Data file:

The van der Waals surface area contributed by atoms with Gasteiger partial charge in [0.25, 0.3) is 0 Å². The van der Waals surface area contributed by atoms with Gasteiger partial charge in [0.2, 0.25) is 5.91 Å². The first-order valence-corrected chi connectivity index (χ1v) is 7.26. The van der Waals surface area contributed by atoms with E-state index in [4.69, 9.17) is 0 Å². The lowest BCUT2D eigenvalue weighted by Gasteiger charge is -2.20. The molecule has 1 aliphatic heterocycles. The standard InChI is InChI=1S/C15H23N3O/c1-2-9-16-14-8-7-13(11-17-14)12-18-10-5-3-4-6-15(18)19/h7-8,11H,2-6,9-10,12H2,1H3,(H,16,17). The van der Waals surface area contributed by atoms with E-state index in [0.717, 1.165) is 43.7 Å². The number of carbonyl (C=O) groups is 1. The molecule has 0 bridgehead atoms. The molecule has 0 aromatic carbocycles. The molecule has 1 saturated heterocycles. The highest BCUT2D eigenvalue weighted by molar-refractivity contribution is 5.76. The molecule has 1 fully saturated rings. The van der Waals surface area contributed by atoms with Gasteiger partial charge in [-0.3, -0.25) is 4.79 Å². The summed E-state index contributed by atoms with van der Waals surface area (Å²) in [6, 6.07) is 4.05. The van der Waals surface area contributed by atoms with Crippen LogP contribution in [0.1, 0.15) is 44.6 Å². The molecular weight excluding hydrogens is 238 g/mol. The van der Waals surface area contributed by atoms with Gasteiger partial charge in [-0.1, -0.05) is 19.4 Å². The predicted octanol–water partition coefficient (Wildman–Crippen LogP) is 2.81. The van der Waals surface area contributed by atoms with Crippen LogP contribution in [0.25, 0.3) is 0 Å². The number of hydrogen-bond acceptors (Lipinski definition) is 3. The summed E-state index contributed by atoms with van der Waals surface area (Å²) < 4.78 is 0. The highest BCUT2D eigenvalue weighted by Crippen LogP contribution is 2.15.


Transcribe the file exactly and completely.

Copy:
The van der Waals surface area contributed by atoms with Gasteiger partial charge in [0.25, 0.3) is 0 Å². The van der Waals surface area contributed by atoms with Gasteiger partial charge in [0.2, 0.25) is 5.91 Å². The first-order valence-corrected chi connectivity index (χ1v) is 7.26. The van der Waals surface area contributed by atoms with E-state index in [4.69, 9.17) is 0 Å². The lowest BCUT2D eigenvalue weighted by Gasteiger charge is -2.20. The molecule has 1 aliphatic heterocycles. The standard InChI is InChI=1S/C15H23N3O/c1-2-9-16-14-8-7-13(11-17-14)12-18-10-5-3-4-6-15(18)19/h7-8,11H,2-6,9-10,12H2,1H3,(H,16,17). The van der Waals surface area contributed by atoms with E-state index in [0.717, 1.165) is 43.7 Å². The number of carbonyl (C=O) groups is 1. The molecule has 0 bridgehead atoms. The molecule has 0 aromatic carbocycles. The molecule has 1 saturated heterocycles. The highest BCUT2D eigenvalue weighted by molar-refractivity contribution is 5.76. The molecule has 1 fully saturated rings. The van der Waals surface area contributed by atoms with Gasteiger partial charge in [-0.3, -0.25) is 4.79 Å². The summed E-state index contributed by atoms with van der Waals surface area (Å²) in [6, 6.07) is 4.05. The van der Waals surface area contributed by atoms with Crippen LogP contribution in [0.1, 0.15) is 44.6 Å². The molecular weight excluding hydrogens is 238 g/mol. The van der Waals surface area contributed by atoms with Gasteiger partial charge in [-0.1, -0.05) is 19.4 Å². The predicted octanol–water partition coefficient (Wildman–Crippen LogP) is 2.81. The van der Waals surface area contributed by atoms with Crippen LogP contribution in [0.25, 0.3) is 0 Å². The number of hydrogen-bond acceptors (Lipinski definition) is 3. The summed E-state index contributed by atoms with van der Waals surface area (Å²) < 4.78 is 0. The highest BCUT2D eigenvalue weighted by Crippen LogP contribution is 2.15.